Available on DVD, Tuesday February 22
Sara Foster as Roslyn
Cary Elwes as Dr. Clement
Michael Biehn as Det. Marling
Gabriel Mann as Cole
Directed by: Andrew Shortell
It’s nice that Ghost House Underground has chosen to go for a genre within horror that hasn’t been beat to death over the course of the last 25 years with yet another tale about spooky sh*t that goes down at a hospital/psychiatric ward.
Yeah, that’s sarcasm, because that’s exactly what Psych 9 is.
A local hospital is closing its doors for good. But before that can be done, there’s a hefty amount of pesky paperwork that needs to be done. Sorting of charts, organizing medical records, placing x-ray photos in the right bin. All rather mundane in the grand scheme of things, but for some reason the hospital staff thinks this routine task should be done in the middle of the night and hires Roslyn (Sara Foster) for the job.
Now, despite the fact we really aren’t clued into why she has to file paperwork at night, Roslyn isn’t in the best frame of mind. She wants to get pregnant really badly but she can’t due to her oven not cooking correctly and this puts a serious dent in her marriage to Cole (Gabriel Mann). To make matters worse, there is a serial killer that is roaming about hacking people up all within two miles of one central location. You guessed it, the hospital.
As Psych 9 progresses, we see that Roslyn just isn’t suffering from the fact that she can’t conceive, she’s suffering from traumatic abuse from her father. It was so bad that she ended up killing her father just to stop the abuse because her mother certainly wasn’t doing anything about it.
And so it goes on and what began as a tale about the haunting of a hospital and one woman’s journey into the supernatural is completely abandoned, instead now focusing on Roslyn’s terrible childhood and how it is impacting her entire life. We get moments of where we think again the hospital may be haunted but these moments are quickly passed over for more psycho-babble and ugly memories of a childhood that was anything but pleasant.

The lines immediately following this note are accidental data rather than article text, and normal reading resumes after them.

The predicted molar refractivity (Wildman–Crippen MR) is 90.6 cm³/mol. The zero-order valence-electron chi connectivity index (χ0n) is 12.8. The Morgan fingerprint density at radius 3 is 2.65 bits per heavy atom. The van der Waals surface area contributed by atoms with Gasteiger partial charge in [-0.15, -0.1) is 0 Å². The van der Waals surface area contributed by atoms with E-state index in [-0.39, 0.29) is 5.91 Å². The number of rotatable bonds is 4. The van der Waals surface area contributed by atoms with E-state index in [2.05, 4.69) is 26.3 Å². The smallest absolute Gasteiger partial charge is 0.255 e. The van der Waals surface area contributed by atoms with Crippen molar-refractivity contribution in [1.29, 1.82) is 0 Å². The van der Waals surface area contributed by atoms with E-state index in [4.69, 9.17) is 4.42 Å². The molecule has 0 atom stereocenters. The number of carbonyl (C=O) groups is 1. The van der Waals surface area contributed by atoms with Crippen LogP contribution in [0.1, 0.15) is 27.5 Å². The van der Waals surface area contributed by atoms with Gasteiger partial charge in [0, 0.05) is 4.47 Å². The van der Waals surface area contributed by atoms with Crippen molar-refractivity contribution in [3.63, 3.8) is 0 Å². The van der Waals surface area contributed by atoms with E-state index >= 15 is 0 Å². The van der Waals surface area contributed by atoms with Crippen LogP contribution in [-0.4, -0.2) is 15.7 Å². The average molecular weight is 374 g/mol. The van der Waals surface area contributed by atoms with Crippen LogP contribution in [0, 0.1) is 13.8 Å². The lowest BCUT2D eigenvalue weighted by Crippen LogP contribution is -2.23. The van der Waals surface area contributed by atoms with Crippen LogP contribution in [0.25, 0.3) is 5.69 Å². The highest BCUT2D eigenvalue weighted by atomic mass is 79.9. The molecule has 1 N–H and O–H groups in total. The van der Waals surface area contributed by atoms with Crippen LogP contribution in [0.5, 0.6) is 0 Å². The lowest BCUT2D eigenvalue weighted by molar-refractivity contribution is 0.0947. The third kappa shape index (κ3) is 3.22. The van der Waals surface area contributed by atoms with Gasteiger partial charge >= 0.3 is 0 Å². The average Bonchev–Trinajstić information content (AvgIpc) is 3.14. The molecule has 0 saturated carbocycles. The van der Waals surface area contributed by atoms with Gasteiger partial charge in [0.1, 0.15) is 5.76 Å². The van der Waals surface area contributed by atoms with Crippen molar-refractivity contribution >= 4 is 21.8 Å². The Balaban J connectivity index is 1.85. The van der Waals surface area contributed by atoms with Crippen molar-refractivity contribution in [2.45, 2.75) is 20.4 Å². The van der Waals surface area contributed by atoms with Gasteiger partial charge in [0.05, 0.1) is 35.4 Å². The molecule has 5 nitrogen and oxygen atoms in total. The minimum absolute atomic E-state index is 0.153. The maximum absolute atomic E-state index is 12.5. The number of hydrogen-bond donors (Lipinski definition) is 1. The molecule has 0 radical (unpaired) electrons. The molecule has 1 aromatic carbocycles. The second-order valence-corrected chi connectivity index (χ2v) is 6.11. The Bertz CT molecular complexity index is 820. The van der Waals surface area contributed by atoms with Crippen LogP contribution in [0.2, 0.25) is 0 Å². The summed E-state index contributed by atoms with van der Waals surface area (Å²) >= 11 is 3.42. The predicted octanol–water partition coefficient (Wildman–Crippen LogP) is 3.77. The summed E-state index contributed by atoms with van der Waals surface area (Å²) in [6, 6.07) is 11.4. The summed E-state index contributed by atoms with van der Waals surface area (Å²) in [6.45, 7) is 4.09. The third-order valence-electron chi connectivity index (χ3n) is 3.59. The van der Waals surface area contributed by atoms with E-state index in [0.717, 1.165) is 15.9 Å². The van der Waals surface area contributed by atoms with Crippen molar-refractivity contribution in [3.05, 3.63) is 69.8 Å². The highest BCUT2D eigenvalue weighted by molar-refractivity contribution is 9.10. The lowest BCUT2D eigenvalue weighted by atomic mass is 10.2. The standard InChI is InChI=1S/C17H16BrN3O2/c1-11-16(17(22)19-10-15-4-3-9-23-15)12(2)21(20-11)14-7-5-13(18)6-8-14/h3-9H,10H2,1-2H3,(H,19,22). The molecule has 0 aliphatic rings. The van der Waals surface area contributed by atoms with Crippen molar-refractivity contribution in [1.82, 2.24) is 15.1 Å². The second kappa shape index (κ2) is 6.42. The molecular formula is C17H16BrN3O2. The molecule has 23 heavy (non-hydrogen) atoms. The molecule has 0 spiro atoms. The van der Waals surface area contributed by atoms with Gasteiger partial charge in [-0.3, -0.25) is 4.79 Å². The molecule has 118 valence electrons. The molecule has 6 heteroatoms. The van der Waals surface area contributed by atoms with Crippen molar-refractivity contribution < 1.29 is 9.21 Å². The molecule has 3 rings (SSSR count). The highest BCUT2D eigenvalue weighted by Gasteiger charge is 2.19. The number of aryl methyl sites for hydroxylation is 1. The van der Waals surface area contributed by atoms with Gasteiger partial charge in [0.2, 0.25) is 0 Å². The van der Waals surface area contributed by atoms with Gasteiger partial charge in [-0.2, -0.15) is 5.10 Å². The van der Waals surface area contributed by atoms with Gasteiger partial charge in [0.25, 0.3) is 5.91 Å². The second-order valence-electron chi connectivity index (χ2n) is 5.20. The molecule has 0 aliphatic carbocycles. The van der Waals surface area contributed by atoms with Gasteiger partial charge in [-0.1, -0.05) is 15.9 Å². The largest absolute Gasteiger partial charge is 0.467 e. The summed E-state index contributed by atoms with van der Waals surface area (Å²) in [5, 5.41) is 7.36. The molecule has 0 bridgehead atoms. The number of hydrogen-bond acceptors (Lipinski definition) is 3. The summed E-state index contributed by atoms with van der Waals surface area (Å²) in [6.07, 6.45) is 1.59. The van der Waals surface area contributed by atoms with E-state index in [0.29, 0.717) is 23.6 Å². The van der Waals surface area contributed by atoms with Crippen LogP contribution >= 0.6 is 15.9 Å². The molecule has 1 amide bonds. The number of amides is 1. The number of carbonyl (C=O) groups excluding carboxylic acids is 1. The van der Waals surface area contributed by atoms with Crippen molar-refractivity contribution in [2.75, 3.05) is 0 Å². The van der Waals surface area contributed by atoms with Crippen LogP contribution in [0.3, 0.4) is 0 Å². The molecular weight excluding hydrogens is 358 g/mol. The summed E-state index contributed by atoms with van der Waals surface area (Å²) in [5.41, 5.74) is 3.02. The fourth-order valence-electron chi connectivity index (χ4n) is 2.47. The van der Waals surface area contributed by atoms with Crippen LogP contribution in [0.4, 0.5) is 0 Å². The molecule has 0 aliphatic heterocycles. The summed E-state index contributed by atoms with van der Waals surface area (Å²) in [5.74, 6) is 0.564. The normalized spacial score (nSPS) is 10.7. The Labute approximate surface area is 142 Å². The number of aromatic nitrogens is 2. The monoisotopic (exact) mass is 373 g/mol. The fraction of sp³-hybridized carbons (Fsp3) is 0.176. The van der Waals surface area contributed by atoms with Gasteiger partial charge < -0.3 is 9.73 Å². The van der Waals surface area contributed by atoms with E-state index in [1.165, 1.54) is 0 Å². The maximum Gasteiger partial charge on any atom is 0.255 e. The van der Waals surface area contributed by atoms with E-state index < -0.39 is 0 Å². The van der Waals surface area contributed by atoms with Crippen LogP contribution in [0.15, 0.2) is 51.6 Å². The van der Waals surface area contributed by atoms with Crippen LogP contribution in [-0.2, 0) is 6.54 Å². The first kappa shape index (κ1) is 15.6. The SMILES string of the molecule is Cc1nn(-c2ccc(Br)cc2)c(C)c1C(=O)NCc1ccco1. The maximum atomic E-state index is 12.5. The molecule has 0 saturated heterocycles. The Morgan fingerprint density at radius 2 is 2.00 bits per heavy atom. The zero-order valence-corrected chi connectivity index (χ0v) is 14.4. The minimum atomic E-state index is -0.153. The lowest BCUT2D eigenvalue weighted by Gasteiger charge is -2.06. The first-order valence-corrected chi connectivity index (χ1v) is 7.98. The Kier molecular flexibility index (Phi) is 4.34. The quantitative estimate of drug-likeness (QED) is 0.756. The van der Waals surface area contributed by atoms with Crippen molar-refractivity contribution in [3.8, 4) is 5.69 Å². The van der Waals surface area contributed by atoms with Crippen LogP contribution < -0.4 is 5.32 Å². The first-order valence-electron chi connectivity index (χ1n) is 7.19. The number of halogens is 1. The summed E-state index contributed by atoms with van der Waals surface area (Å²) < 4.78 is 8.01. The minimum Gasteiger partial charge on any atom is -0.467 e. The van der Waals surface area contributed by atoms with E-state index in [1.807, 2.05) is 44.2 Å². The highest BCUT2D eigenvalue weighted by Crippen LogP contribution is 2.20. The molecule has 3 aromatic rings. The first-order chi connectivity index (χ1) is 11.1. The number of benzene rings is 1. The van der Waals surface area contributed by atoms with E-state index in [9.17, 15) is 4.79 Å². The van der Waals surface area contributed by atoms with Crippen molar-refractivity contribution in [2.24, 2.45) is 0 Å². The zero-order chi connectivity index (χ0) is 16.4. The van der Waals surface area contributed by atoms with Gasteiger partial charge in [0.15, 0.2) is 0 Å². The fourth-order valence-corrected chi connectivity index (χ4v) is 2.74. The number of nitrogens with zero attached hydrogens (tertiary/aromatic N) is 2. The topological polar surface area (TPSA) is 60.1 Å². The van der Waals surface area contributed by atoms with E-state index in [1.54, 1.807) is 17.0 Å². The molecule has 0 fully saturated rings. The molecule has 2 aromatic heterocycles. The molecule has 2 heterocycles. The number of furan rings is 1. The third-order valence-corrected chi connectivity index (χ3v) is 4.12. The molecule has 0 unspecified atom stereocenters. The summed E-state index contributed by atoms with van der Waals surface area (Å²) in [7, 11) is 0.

In fact, so much time is spent delving into the childhood of Roslyn that you begin to think you’ve tuned into some twisted Lifetime movie rather than a haunted thriller.
Of course, much like any mediocre horror film, after 40 minutes of trying to swerve us to believe that all the spooky things we’ve seen are just figments of Roslyn’s imagination they bring back the supernatural aspect as shock value. The problem is that there is no shock because you can see it coming and anything that could be scary has gone out the window. And with no logical explanation about the serial killer, ghosts in the hospital and Roslyn’s maybe journey into complete madness, we are left with a whimper of an ending.